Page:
Do Political Campaigns Matter? Campaign Effects in Elections and Referendums

By David M. Farrell; Rudiger Schmitt-Beck | Go to book overview

Preface and acknowledgements

There are occasions when it is evident that a theme is ripe for more scholarly attention. Perhaps the echo of our call for papers for a workshop on the political consequences of modern electioneering, held in Copenhagen in 2000 under the auspices of the European Consortium for Political Research (ECPR), is just such an indication. This stimulated more than forty proposals-twice as many as we could accommodate in the workshop. In their turn, the number of papers presented at the workshop were twice as many as we could eventually include in this volume, given the space limitations and the need to provide a reasonable balance of coverage in terms of themes and countries. Difficult choices had to be made about which papers to include, but we want to stress at the outset that this volume has resulted from a group effort, and therefore we should record our thanks to those workshop participants not included in this volume whose presentations and comments helped to stimulate so much of what is included. These were: Kees Aarts, Wolfram Brunner, Rachel Gibson, Christina Holtz-Bacha, Hanne Marthe Narud, Henar Criado Olmos, Geoffrey K. Roberts, Patrick Seyd, Henry Valen, Philip van Praag, Paul Whiteley and Michael Wolf.

We also wish to express our thanks to the chapter authors who put up with our requests (sometimes several) for revisions and redrafting. That this volume was completed on time is testimony to their speed, efficiency and good humour throughout. We are grateful to the series editor, Jan van Deth, to our referees and also to Shaun Bowler and Barbara Pfetsch for their helpful and constructive comments, and to our Routledge editors, Craig Fowlie, Heidi Bagtazo and Belinda Dearbergh, for their guidance and support throughout. Thanks also to Oxford University Press for allowing us to reprint Table 1.1, originally published in R. Dalton and M.P. Wattenberg, Parties without Partisans, Oxford University Press, Oxford, 2000.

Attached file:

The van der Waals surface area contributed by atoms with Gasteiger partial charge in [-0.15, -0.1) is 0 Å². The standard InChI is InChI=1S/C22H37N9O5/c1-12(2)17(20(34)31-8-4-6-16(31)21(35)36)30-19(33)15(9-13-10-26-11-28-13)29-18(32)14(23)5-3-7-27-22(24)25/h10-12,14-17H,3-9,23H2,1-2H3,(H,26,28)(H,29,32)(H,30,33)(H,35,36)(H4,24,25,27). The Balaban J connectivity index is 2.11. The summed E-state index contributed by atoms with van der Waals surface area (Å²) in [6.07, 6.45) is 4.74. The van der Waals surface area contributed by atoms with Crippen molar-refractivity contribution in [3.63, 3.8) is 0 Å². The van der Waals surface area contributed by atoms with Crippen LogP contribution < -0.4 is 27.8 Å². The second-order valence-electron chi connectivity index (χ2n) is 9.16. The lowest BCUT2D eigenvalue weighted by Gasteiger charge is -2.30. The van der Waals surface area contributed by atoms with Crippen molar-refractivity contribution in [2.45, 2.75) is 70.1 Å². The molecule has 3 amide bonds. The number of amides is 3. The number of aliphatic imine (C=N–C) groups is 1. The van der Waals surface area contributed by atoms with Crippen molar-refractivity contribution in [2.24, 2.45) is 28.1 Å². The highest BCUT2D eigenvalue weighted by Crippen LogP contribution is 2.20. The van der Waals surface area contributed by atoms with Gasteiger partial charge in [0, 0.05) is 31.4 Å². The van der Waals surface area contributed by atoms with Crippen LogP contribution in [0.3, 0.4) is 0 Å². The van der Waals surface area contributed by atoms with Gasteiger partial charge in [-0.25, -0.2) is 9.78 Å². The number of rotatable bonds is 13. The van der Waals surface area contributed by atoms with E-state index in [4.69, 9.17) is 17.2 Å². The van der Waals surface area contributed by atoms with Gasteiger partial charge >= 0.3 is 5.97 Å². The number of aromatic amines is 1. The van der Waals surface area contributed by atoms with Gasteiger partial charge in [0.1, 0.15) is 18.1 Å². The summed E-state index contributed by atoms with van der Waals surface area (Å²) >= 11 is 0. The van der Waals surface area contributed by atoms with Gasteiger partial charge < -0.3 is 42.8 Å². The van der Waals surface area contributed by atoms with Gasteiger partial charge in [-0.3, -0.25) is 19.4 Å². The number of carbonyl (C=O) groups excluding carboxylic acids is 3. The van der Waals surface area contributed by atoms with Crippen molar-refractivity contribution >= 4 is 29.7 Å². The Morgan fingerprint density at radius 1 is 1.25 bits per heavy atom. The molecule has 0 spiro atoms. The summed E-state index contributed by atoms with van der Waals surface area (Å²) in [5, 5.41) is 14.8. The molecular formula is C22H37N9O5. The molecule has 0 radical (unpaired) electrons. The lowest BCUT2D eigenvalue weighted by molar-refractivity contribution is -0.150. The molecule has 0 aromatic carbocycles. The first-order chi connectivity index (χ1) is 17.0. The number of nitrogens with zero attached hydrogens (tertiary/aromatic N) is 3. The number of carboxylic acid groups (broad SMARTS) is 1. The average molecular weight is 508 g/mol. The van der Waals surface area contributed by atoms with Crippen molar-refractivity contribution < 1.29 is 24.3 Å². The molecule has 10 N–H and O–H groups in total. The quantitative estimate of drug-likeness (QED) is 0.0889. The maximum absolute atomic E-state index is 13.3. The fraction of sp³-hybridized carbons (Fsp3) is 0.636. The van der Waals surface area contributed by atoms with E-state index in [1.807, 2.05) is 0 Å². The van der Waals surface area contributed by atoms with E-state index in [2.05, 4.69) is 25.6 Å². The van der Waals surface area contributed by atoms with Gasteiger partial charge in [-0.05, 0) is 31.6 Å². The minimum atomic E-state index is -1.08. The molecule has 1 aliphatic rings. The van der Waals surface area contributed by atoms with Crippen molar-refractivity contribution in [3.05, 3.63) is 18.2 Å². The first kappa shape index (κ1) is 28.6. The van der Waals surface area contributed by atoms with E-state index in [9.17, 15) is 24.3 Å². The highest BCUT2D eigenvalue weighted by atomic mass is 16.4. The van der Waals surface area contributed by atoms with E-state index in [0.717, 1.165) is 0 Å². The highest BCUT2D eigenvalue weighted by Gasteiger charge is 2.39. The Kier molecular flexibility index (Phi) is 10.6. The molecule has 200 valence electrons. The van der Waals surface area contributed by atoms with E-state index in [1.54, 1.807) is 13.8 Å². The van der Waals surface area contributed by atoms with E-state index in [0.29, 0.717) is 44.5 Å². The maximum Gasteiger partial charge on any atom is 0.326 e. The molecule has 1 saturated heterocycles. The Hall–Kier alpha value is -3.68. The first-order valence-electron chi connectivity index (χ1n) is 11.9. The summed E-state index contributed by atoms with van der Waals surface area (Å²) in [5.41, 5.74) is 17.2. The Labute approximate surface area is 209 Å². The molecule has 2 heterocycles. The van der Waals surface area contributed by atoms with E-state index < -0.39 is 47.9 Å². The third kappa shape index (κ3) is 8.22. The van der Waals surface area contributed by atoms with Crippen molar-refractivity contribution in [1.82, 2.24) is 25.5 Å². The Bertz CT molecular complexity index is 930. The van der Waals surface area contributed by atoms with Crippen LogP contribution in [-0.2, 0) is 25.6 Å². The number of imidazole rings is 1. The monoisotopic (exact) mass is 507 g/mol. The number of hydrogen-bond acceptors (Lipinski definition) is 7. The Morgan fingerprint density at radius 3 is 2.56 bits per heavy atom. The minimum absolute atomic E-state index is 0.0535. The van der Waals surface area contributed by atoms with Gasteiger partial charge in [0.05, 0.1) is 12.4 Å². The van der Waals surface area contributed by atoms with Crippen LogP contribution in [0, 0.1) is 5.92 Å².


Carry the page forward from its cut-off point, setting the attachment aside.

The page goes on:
Tanja Pagel (ZUMA) was invaluable in helping us to prepare the manuscript for publication and we wish to record our particular gratitude to her for this. Thanks are also due to the Centre for Survey Research and Methodology (ZUMA) at Mannheim, which hosted David Farrell for a visit in summer 2001, enabling us to take big steps towards completing the final editing during a week of intense work.

-xix-

Notes for this page

Add a new note
If you are trying to select text to create highlights or citations, remember that you must now click or tap on the first word, and then click or tap on the last word.
One moment ...
Default project is now your active project.
Project items

Items saved from this book

This book has been saved
Highlights (0)
Some of your highlights are legacy items.

Highlights saved before July 30, 2012 will not be displayed on their respective source pages.

You can easily re-create the highlights by opening the book page or article, selecting the text, and clicking “Highlight.”

Citations (0)
Some of your citations are legacy items.

Any citation created before July 30, 2012 will labeled as a “Cited page.” New citations will be saved as cited passages, pages or articles.

We also added the ability to view new citations from your projects or the book or article where you created them.

Notes (0)
Bookmarks (0)

You have no saved items from this book

Project items include:
  • Saved book/article
  • Highlights
  • Quotes/citations
  • Notes
  • Bookmarks
Notes
Cite this page

Cited page

Style
Citations are available only to our active members.
Buy instant access to cite pages or passages in MLA, APA and Chicago citation styles.

(Einhorn, 1992, p. 25)

(Einhorn 25)

1. Lois J. Einhorn, Abraham Lincoln, the Orator: Penetrating the Lincoln Legend (Westport, CT: Greenwood Press, 1992), 25, http://www.questia.com/read/27419298.

Cited page

Bookmark this page
Do Political Campaigns Matter? Campaign Effects in Elections and Referendums
Table of contents

Table of contents

Settings

Settings

Typeface
Text size Smaller Larger Reset View mode
Search within

Search within this book

Look up

Look up a word

  • Dictionary
  • Thesaurus
Please submit a word or phrase above.
Print this page

Print this page

Why can't I print more than one page at a time?

Help
Full screen
/ 215

matching results for page

    Questia reader help

    How to highlight and cite specific passages

    1. Click or tap the first word you want to select.
    2. Click or tap the last word you want to select, and you’ll see everything in between get selected.
    3. You’ll then get a menu of options like creating a highlight or a citation from that passage of text.

    OK, got it!

    Cited passage

    Style
    Citations are available only to our active members.
    Buy instant access to cite pages or passages in MLA, APA and Chicago citation styles.

    "Portraying himself as an honest, ordinary person helped Lincoln identify with his audiences." (Einhorn, 1992, p. 25).

    "Portraying himself as an honest, ordinary person helped Lincoln identify with his audiences." (Einhorn 25)

    "Portraying himself as an honest, ordinary person helped Lincoln identify with his audiences."1

    1. Lois J. Einhorn, Abraham Lincoln, the Orator: Penetrating the Lincoln Legend (Westport, CT: Greenwood Press, 1992), 25, http://www.questia.com/read/27419298.

    Cited passage

    Thanks for trying Questia!

    Please continue trying out our research tools, but please note, full functionality is available only to our active members.

    Your work will be lost once you leave this Web page.

    Buy instant access to save your work.

    Already a member? Log in now.

    Oops!

    An unknown error has occurred. Please click the button below to reload the page. If the problem persists, please try again in a little while.